Yoga at your desk

“Sitting is the new smoking”. Most of us have heard this by now, but many of us are still condemned to working at a desk, sitting in a chair. This short workshop will allow participants to do some simple yoga exercises to counteract the destructive effects of sitting, from their seats, or more accurately getting out of their seats in a “pretend” office environment. It will not require special clothing or equipment, but on the contrary is geared to an office setting where people may be wearing non-optimal clothing and have limited space and nosy colleagues. In addition, we will use objects like the chair and desk as aids. 

Why yoga? 

1. It involves the breath, which helps reduce/avoid stress. 

2. It aids circulation to cut-off areas

3. It strengthens muscles weakened by sitting and other bad habits, and stretches tight ones.

Participants will be taken through a number of poses that help shoulders, neck, back, hips, “core” (abdomen and sides) and legs.

About the facilitator

American-born Anne Hodgkinson has been a translator/editor since about 1998. She discovered the physical and mental benefits of yoga about fifteen years ago, and got a yoga teaching certificate in 2012. Somewhat high-strung by nature, she finds the physicality and social interaction of yoga teaching the perfect antidote to working alone at a desk.

 

Building your business through your network

While it doesn’t come naturally to all, it really is worthwhile: I have recently discovered that most of my work comes in from word of mouth, both from my personal and professional networks. During a recent meeting of the Eastern Special Interest Group (SIG), I discussed this with 3 other SIG members. We tried to assess the degree to which our work comes in through word of mouth and to put a name to those mouths.  In other words, which categories of our professional and personal networks work best in bringing our services to our clients’ attention?

To take this a step further I will be asking SENSE freelancers to complete a short survey about how their work comes in. The results of this survey will be presented during my short conference session.

 

About the facilitator

Sally Hill is a British biologist and edits scientific manuscripts and teaches scientific writing. She also translates from Dutch into English and does the odd bit of writing.

Sally started off her career in science. After completing her masters and spending 5 years in a molecular genetics lab, she realised she didn’t want to be a researcher after all and turned her hand to teaching: she taught biology at secondary schools in both Dutch and English. But after 10 years, she decided that teaching wasn’t for her either and took the plunge to give up the day job and start out as a freelance translator and editor in 2008. She hasn't looked back since!

 

Keeping your clients happy

Finding new clients is always a challenge. Keeping existing clients is just as important. The simplest way is to keep them happy and give them what they want, without compromising your standards - or your rates. This presentation - though related specifically to the translation business – is just as applicable to other language service providers because let’s face it, a client is a client…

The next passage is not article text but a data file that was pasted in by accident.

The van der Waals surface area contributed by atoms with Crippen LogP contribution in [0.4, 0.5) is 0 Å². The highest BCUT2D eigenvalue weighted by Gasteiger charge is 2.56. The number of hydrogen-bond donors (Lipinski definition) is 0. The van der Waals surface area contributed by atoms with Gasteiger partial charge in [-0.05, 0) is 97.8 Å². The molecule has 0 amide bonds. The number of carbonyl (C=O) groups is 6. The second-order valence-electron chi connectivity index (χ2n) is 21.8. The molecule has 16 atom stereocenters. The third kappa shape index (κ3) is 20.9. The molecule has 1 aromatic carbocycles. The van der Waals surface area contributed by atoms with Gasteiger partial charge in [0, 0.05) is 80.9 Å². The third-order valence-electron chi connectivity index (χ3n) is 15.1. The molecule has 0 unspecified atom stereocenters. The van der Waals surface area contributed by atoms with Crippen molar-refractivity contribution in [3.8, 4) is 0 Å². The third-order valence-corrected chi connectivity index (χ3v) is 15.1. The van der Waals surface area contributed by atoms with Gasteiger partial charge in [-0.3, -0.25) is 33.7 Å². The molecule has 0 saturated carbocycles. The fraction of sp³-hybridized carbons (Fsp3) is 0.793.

Running a translation business in 24 languages my company has many different types of client, each needing a different approach.  ‘One size fits all’ is not an option, but it’s surprising how easy it is, with a little imagination,  to ensure that your clients won’t dream of going anywhere else. Based on personal experience, an open mind and a sleeve big enough to hide a few tricks up, I will try to give some tips so that when you finally get that new client, you won’t lose them after the first assignment.

A little bit of software goes a long way and I will explain how we use a very simple system to make it so easy for the client to keep sending us work. You can even have a free version to try it out for yourself.

 

About the facilitator

 Nigel Saych is the owner and director of Interlex Language Services, a translation company he started 11 years ago with just one client and one language pair. Although the company has grown to an organisation using almost 100 freelance translators, he still has that original client and still spends most of his time translating, not managing offices. He has given presentations at many conferences throughout Europe, delights in being a maverick and firmly believes that creativity is more effective than entrepreneurship. 

Building your business through your network

While it doesn’t come naturally to all, it really is worthwhile: I have recently discovered that most of my work comes in from word of mouth, both from my personal and professional networks. During a recent meeting of the Eastern Special Interest Group (SIG), I discussed this with 3 other SIG members. We tried to assess the degree to which our work comes in through word of mouth and to put a name to those mouths.  In other words, which categories of our professional and personal networks work best in bringing our services to our clients’ attention?

To take this a step further I will be asking SENSE freelancers to complete a short survey about how their work comes in. The results of this survey will be presented during my short conference session.

About the facilitator

I am a British biologist and I edit scientific manuscripts and teach scientific writing. I also translate from Dutch into English and do the odd bit of writing.

I started off my career in science: back in 1990 I started a Biochemistry & Physiology degree at Sheffield University. However, during my year off before university I’d met a Dutchman and only a few months into my degree, I left Sheffield and moved to the Netherlands.

I then started a biology degree at Nijmegen University. I have been here ever since (apart from a 5-year stint in Athens, Greece, but that’s another story…) and now live in Zwolle, with my husband and 2 children.

I followed a somewhat meandering career before finding my true calling though. After completing my masters and spending 5 years in a molecular genetics lab, I realised I didn’t want to be a researcher after all and turned my hand to teaching: I taught biology at secondary schools in both Dutch and English. But after 10 years, I decided that teaching wasn’t for me either and took the plunge to give up the day job and start out as a freelance translator and editor in 2008.